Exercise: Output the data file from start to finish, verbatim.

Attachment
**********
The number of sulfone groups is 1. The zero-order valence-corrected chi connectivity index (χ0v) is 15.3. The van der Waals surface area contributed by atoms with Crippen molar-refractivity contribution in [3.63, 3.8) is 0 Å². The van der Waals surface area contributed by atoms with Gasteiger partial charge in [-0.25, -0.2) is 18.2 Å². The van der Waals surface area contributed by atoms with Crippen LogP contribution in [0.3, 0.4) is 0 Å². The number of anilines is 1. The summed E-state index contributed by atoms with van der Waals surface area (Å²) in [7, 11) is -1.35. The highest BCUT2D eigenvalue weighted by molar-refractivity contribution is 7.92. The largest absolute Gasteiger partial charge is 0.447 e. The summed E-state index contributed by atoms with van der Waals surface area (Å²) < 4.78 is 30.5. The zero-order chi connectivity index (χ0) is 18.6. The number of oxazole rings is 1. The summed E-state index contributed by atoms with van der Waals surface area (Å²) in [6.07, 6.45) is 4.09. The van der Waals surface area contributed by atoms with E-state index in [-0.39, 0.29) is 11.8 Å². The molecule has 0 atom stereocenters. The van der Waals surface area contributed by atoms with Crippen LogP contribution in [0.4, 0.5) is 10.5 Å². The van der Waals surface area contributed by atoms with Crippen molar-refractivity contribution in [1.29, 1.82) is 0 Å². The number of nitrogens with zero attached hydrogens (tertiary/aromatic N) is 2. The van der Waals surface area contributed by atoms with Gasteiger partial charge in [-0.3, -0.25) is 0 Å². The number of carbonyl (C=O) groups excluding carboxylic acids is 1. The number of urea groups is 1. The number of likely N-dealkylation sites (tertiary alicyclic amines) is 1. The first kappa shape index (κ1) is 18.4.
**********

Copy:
The number of sulfone groups is 1. The zero-order valence-corrected chi connectivity index (χ0v) is 15.3. The van der Waals surface area contributed by atoms with Crippen molar-refractivity contribution in [3.63, 3.8) is 0 Å². The van der Waals surface area contributed by atoms with Gasteiger partial charge in [-0.25, -0.2) is 18.2 Å². The van der Waals surface area contributed by atoms with Crippen LogP contribution in [0.3, 0.4) is 0 Å². The number of anilines is 1. The summed E-state index contributed by atoms with van der Waals surface area (Å²) in [7, 11) is -1.35. The highest BCUT2D eigenvalue weighted by molar-refractivity contribution is 7.92. The largest absolute Gasteiger partial charge is 0.447 e. The summed E-state index contributed by atoms with van der Waals surface area (Å²) < 4.78 is 30.5. The zero-order chi connectivity index (χ0) is 18.6. The number of oxazole rings is 1. The summed E-state index contributed by atoms with van der Waals surface area (Å²) in [6.07, 6.45) is 4.09. The van der Waals surface area contributed by atoms with E-state index in [-0.39, 0.29) is 11.8 Å². The molecule has 0 atom stereocenters. The van der Waals surface area contributed by atoms with Crippen LogP contribution in [0.4, 0.5) is 10.5 Å². The van der Waals surface area contributed by atoms with Crippen molar-refractivity contribution in [1.29, 1.82) is 0 Å². The number of nitrogens with zero attached hydrogens (tertiary/aromatic N) is 2. The van der Waals surface area contributed by atoms with Gasteiger partial charge in [-0.3, -0.25) is 0 Å². The number of carbonyl (C=O) groups excluding carboxylic acids is 1. The number of urea groups is 1. The number of likely N-dealkylation sites (tertiary alicyclic amines) is 1. The first kappa shape index (κ1) is 18.4.